Obama outmanoeuvred in image stakes by shadow campaign for Madam President
Hillary Clinton is soaking up a disproportionate amount of attention and energy, as if she was already president
2016 campaign badges at the Buttons at the Ready for Hillary office in Alexandria, Virginia. “She is supposed to be resting and off making $200,000 speeches, but instead she’s around every political corner.” Photograph: Drew Angerer/The New York Times
President Barack Obama proved himself a great segue artist Friday, as he smoothly glided from his previously unassailable position on the matter of surveillance to his new unassailable position on the matter of surveillance.
There is no moral high ground that he does not seek to occupy. As with drones and gay marriage, he seems peeved that we were insufficiently patient with his own private study of the matter. Why won’t the country agree to entrust itself to his fine mind?
Yet while Barry is in the thick of it, the air is thick with Hillary. From the sidelines, she is soaking up a disproportionate amount of attention and energy, as though she were already Madam President.
She is supposed to be resting and off making $200,000 speeches, but instead she’s around every political corner. The cicadas never showed up, but we can’t hear ourselves think here this summer over the roar of the Clinton machine – and the buzzing back to life of old Clinton enemies.
Meanwhile, Obama’s vaunted campaign machine, which has morphed into a political group called Organizing for Action, has sputtered in its attempt to tear down Republican obstacles and push through his agenda.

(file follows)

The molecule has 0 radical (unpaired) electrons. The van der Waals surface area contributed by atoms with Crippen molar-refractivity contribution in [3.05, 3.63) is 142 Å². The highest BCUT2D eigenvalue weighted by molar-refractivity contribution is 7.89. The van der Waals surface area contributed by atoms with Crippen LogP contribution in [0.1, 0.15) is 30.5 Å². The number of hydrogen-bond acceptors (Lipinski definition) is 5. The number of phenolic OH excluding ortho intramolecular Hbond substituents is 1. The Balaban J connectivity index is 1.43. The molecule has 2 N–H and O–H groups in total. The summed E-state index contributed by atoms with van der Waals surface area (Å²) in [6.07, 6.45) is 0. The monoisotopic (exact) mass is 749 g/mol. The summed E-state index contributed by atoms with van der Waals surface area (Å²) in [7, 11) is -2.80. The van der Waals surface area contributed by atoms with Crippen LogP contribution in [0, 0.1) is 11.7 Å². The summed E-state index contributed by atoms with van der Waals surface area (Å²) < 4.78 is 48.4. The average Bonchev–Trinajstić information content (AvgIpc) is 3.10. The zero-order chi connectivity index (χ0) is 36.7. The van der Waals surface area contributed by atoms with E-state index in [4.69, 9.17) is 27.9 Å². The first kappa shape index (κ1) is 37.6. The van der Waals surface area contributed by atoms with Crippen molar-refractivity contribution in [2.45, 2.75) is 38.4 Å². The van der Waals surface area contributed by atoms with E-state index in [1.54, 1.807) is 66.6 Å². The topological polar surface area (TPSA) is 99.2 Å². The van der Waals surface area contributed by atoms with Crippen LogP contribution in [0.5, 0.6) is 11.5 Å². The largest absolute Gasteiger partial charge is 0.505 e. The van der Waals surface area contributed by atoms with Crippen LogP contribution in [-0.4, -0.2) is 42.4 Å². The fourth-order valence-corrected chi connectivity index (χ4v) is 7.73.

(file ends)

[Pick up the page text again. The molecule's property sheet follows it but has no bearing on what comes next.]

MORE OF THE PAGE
While Obama seems drained and disgusted at the idea of punching through the Republican blockade that awaits him on his return from Martha’s Vineyard, he told Jay Leno that Hillary “had that post-administration glow” when they met for lunch recently.
As the president was getting ready for his news conference, his former secretary of state was dominating the news with an event she didn’t even attend. Emily’s List held what was, in essence, Hillary’s first Iowa campaign event, titled “Madam President” and featuring Claire McCaskill, the Missouri senator who famously broke away from Clinton Inc to join the Obama revolution in 2008.
Now McCaskill, who once said she wouldn’t trust Bill Clinton near her daughter, is presciently back in the fold, on board with Ready for Hillary, the super PAC supporting Clinton for 2016.
As ABC News’s Michael Falcone reported from Iowa, the state that allowed Obama to vault over Hillary, McCaskill said she’s dreaming of “that moment in 2017 when we can say ‘Madam President’ to Hillary Rodham Clinton”.
In a funny echo of Hillary’s defence of Bill during the Gennifer Flowers scandal, when she said she wasn’t home baking cookies and having teas, McCaskill told the forum it’s hard for women to run for office because it’s “not sitting down to tea and crumpets”.
For one thing, McCaskill said, it’s awful to go to a department store to buy Spanx and get recognised as a senator. It’s being called Hillary’s “shadow campaign”, but the shadow campaign actually began when she was secretary of state.